Denver is close to countless superlative backpacking trips--so you know that these picks, which range from the jagged San Juan Mountains to the lonely Gore Range to the iconic Rocky Mountain National Park, must be really special. Our top five stand out from the crowd with their incredible scenery, wildflowers, wildlife, challenge, and solitude.
1. Willow Lakes, Eagles Nest Wilderness
Trailhead: Rock Creek (Silverthorne)
Mileage: 16 (round-trip)
Elevation gain: 2,367 feet
Drive from Denver: 1 hour 45 minutes
The Gore Range is one of Colorado’s hidden gems, and this easy out-and- back gives weekenders some serious bang for buck. Classic Summit County views of Red Peak’s jagged ridgeline trace the horizon while three perfect subalpine lakes—Lower Willow, Upper Willow, and Salmon Lake—dot the surrounding landscape. Do it in a single overnight or bring the fly rod and spend an extra day on the lake’s shore casting lines and basking in the Colorado sun.
2. Ice Lakes & Island Lake, San Juans
Trailhead: South Mineral Campground
Mileage: 9 (round-trip)
Elevation gain: 3,000 feet
Drive from Denver: 6 hours
This one includes a lot of windshield time, but it's worth it: You'll be immersed in the classic southwestern Colorado scene of turquoise lakes surrounded by rocky, high-elevation peaks. Bonus: This trail’s got waterfalls, too. Be prepared for a steep hike in; hitting it early leaves plenty of time to linger at the lake after setting up camp. You'll hit Lower Ice Lake Basin first, then continue up to Ice Lake and then Island Lake at 12,400 feet. Do it in midsummer to catch blooms like columbine, alpine forget-me-nots, and sky pilot, or see killer fall colors later in the year.
3. Bubble Lake via Kneeknocker Pass, Eagles Nest Wilderness
Trailhead: Piney Lake
Mileage: 13 (round-trip)
Elevation gain: 3,500 feet
Distance from Denver: 2 hours 30 minutes
Getting anywhere in the rugged Gore Range is far from easy, and venturing all the way to Bubble Lake, tucked deep in the craggy peaks and scree-covered slopes of the Eagles Nest Wilderness, requires sheer determination. But, it’s worth it: You’ll have views of high peaks and a cobalt-blue alpine lake all to yourself. Begin the journey at the Piney Lake Trailhead outside of Vail and follow the Upper Piney River Trail about 3 miles, then take the obvious but unmarked trail to the northeast to the base of Kneeknocker Pass. Pitch a tent here before taking on the climb over the 12,000-foot pass in the morning. Once over the pass, the final push to Bubble Lake requires a bit of routefinding. Continue down the gully for about a mile—scrambling over boulder fields along the way—and then ascend the ridge to the south to reach Bubble Lake. Camp at the lake and rise early to hike back to the trailhead the next day or, better yet, bring your fly rod and stay an extra night in the solitude of the Gores.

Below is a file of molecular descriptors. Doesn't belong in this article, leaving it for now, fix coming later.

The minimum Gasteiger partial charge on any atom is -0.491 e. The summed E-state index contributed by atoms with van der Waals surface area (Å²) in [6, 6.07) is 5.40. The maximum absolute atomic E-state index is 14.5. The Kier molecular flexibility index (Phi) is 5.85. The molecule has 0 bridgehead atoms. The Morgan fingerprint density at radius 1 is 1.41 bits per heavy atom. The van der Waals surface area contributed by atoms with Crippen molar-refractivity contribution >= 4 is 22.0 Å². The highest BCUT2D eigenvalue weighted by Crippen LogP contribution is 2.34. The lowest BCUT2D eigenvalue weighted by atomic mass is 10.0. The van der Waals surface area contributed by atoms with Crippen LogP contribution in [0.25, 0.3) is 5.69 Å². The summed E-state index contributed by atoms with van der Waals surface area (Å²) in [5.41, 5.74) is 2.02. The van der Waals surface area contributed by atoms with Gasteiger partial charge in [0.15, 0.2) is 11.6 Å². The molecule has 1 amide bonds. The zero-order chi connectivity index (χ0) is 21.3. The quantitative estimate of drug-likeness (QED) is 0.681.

Trailhead: Tonahutu Creek
Mileage: 25-mile loop
Elevation gain: 3,800 feet
Distance from Denver: 2 hours
This multiday loop along the Continental Divide National Scenic Trail is without a doubt a Colorado classic. Driving across Trail Ridge Road alone offers impressive views, but backpacking through Rocky Mountain National Park is where the real bliss is. Waterfalls, mountain meadows, and wildlife—including elk and moose—are scattered along the trail, unveiling new views around every bend. Begin at the Tonahutu Creek Trailhead just outside of Grand Lake and follow the loop counterclockwise. Link the Tonahutu Trail with the North Inlet Trail for a glorious 25-mile loop with classic scenery of Longs Peak and views from summit of 12,362-foot Flattop Mountain.
5. Aspen to Crested Butte via East Maroon Pass, Maroon Bells-Snowmass Wilderness
Trailhead: Maroon Lake
Mileage: 14 (point-to-point)
Elevation gain: 3,091 feet
Distance from Denver: 4 hours (to Aspen)
Any hike near the Maroon Bells is popular, and for good reason: Few places in the state are more picturesque than the ruggedly beautiful Elk Mountains. Dodge the crowds of Aspen’s most popular trails and hike from Aspen to Crested Butte via East Maroon Pass for equally jaw-dropping views. (Expect to still see other happy hikers along the trail—you are still in the Maroon Bells-Snowmass Wilderness, after all.) Split the 14-mile trek into two days, camping on the Crested Butte side of East Maroon Pass near Copper Lake. Shuttle back to Aspen from Crested Butte (after grabbing grub at Teocalli Tamale, of course) or return on the extra-scenic route by hiking back to Aspen via West Maroon Pass.